Bloomberg Business recently reported on the alarming situation in Venezuela, where condoms (among other staple items) are becoming incredibly scarce due to high inflation and a lack of imported goods making their way to the country.
Durex and Trojan, a few of the more popular brands in the country, have nearly stocked out – except for a few black market channels or scarce-good auction sites, such as MercadoLibre, where you can still bid on a 36-pack of Trojans for around 4,760 bolivars (roughly one months wages) which translates to about $755.
Interestingly, there is still a supply of cheaper Asian-made condoms available in parts of the country; however, the stigma against these apparently low quality condoms have kept them on shelf, despite the lack of alternatives. Interesting to see how important brand perceptions are even in the midst of a financial crisis. A lesson that sometimes cheap and available is not all that matters to those in dire need…
Read the entire article below:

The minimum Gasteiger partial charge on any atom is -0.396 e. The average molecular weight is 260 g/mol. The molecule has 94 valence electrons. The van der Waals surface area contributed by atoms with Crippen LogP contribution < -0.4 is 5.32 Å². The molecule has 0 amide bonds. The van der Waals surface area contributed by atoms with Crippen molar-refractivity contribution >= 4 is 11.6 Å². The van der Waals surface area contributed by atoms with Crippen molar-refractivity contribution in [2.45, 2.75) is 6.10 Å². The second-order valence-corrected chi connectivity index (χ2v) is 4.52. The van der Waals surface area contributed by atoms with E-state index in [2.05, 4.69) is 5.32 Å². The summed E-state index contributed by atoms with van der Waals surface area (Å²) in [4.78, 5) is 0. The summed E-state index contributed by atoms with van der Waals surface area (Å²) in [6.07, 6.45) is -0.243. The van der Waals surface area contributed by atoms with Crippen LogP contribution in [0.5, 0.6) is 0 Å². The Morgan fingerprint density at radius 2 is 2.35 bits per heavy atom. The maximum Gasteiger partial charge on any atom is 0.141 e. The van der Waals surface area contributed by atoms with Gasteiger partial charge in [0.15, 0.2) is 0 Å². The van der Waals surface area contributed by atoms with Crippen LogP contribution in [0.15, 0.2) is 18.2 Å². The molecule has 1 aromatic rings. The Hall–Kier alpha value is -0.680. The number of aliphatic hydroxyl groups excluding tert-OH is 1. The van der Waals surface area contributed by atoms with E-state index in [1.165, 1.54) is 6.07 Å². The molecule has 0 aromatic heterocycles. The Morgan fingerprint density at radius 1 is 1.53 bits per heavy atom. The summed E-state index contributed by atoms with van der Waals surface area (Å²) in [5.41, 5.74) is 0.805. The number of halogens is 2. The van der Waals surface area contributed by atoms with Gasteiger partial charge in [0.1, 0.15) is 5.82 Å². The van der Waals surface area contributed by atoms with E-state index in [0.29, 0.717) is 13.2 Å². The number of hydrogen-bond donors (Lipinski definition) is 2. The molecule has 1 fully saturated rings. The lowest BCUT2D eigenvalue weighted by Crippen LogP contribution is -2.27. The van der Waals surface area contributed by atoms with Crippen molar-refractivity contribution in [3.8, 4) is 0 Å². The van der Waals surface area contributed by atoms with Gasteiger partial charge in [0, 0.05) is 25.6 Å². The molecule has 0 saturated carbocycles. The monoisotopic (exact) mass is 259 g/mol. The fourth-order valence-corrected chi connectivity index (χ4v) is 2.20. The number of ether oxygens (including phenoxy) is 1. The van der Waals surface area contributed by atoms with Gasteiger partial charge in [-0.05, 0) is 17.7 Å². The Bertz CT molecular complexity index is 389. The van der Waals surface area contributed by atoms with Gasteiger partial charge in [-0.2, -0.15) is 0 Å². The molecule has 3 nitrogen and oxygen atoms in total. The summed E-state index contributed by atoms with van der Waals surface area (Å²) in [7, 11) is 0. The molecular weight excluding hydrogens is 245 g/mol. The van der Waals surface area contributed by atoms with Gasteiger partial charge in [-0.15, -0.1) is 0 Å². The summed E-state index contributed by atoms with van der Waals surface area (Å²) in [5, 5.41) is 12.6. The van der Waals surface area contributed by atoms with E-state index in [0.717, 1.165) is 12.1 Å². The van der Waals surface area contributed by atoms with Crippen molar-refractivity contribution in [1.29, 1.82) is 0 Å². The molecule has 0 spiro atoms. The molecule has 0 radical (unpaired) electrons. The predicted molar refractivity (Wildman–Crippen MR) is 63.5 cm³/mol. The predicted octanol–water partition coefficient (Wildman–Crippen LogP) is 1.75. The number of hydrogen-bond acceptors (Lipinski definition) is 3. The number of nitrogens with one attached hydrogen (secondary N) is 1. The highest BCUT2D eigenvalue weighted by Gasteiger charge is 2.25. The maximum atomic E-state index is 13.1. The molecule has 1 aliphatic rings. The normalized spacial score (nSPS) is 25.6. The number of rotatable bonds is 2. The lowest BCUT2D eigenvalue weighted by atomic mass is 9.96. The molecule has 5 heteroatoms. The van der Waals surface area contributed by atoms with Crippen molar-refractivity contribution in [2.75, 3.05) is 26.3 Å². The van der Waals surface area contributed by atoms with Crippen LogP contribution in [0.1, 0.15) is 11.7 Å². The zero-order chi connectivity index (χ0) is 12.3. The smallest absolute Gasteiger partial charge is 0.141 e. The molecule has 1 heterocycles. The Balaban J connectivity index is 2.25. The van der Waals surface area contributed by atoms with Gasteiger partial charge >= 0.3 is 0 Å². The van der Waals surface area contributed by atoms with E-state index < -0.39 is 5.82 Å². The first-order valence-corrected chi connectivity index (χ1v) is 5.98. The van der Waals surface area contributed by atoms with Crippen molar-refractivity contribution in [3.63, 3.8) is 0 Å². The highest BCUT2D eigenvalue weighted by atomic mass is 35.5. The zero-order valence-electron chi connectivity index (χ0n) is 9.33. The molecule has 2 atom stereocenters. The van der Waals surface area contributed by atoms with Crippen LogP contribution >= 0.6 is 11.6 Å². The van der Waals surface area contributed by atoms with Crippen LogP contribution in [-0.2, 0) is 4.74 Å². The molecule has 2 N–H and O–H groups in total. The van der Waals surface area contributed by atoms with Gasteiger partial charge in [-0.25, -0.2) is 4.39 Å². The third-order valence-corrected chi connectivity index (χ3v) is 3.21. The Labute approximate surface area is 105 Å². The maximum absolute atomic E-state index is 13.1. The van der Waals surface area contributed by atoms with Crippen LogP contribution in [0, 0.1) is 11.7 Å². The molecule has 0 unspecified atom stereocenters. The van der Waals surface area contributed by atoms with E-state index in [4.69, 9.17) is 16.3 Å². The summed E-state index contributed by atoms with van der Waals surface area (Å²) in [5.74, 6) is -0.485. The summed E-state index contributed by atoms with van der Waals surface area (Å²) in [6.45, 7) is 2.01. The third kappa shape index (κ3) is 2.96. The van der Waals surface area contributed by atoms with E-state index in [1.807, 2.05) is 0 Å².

The $755 Condom Pack Is the Latest Indignity in Venezuela
A collapse in oil prices has deepened shortages of consumer products from diapers to deodorant in the OPEC country that imports most of what it consumes, with crude exports accounting for about 95 percent of its foreign currency earnings. As the price the country receives for its oil exports fell 60 percent in the past seven months, the economy is being pushed to the brink with a three-in-four chance of default in the next 12 months if oil prices don’t recover.
The impact of reduced access to contraceptives is far graver than frustration over failed hookups. Venezuela has one of South America’s highest rates of HIV infection and teenage pregnancy. Abortion is illegal.
“Without condoms we can’t do anything,” Jhonatan Rodriguez, general director at the not-for-profit health group StopVIH, said by phone Jan. 28 from Venezuela’s Margarita Island. “This shortage threatens all the prevention programs we have been working on across the country.”
The condom shortage, caused by a scarcity of dollars among importers, has prices on a website used to find scarce goods soaring and risks aggravating one of South America’s highest HIV infection and teenage pregnancy rates.